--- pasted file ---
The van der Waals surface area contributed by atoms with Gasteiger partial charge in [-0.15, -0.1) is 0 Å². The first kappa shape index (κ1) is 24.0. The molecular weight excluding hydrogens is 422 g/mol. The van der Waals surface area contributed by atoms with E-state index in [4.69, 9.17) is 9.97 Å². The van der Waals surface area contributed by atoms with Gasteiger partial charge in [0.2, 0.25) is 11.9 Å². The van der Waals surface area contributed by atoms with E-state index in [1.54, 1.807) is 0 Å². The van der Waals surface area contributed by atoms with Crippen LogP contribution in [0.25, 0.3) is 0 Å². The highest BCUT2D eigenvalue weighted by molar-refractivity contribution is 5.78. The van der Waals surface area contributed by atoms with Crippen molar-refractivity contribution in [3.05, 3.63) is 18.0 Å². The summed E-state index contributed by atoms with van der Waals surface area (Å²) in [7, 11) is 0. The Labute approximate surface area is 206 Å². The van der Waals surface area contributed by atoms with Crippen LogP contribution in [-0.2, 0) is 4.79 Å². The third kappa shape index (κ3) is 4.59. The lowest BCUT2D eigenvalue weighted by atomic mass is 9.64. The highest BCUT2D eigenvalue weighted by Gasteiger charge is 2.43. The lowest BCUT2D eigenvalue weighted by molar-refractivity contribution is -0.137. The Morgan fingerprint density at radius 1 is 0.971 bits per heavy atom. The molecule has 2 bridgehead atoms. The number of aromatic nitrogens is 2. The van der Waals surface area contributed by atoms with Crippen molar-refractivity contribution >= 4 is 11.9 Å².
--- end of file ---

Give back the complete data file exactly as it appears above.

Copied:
The van der Waals surface area contributed by atoms with Gasteiger partial charge in [-0.15, -0.1) is 0 Å². The first kappa shape index (κ1) is 24.0. The molecular weight excluding hydrogens is 422 g/mol. The van der Waals surface area contributed by atoms with E-state index in [4.69, 9.17) is 9.97 Å². The van der Waals surface area contributed by atoms with Gasteiger partial charge in [0.2, 0.25) is 11.9 Å². The van der Waals surface area contributed by atoms with E-state index in [1.54, 1.807) is 0 Å². The van der Waals surface area contributed by atoms with Crippen LogP contribution in [0.25, 0.3) is 0 Å². The highest BCUT2D eigenvalue weighted by molar-refractivity contribution is 5.78. The van der Waals surface area contributed by atoms with Crippen molar-refractivity contribution in [3.05, 3.63) is 18.0 Å². The summed E-state index contributed by atoms with van der Waals surface area (Å²) in [7, 11) is 0. The Labute approximate surface area is 206 Å². The van der Waals surface area contributed by atoms with Crippen LogP contribution in [-0.2, 0) is 4.79 Å². The third kappa shape index (κ3) is 4.59. The lowest BCUT2D eigenvalue weighted by atomic mass is 9.64. The highest BCUT2D eigenvalue weighted by Gasteiger charge is 2.43. The lowest BCUT2D eigenvalue weighted by molar-refractivity contribution is -0.137. The Morgan fingerprint density at radius 1 is 0.971 bits per heavy atom. The molecule has 2 bridgehead atoms. The number of aromatic nitrogens is 2. The van der Waals surface area contributed by atoms with Crippen molar-refractivity contribution >= 4 is 11.9 Å².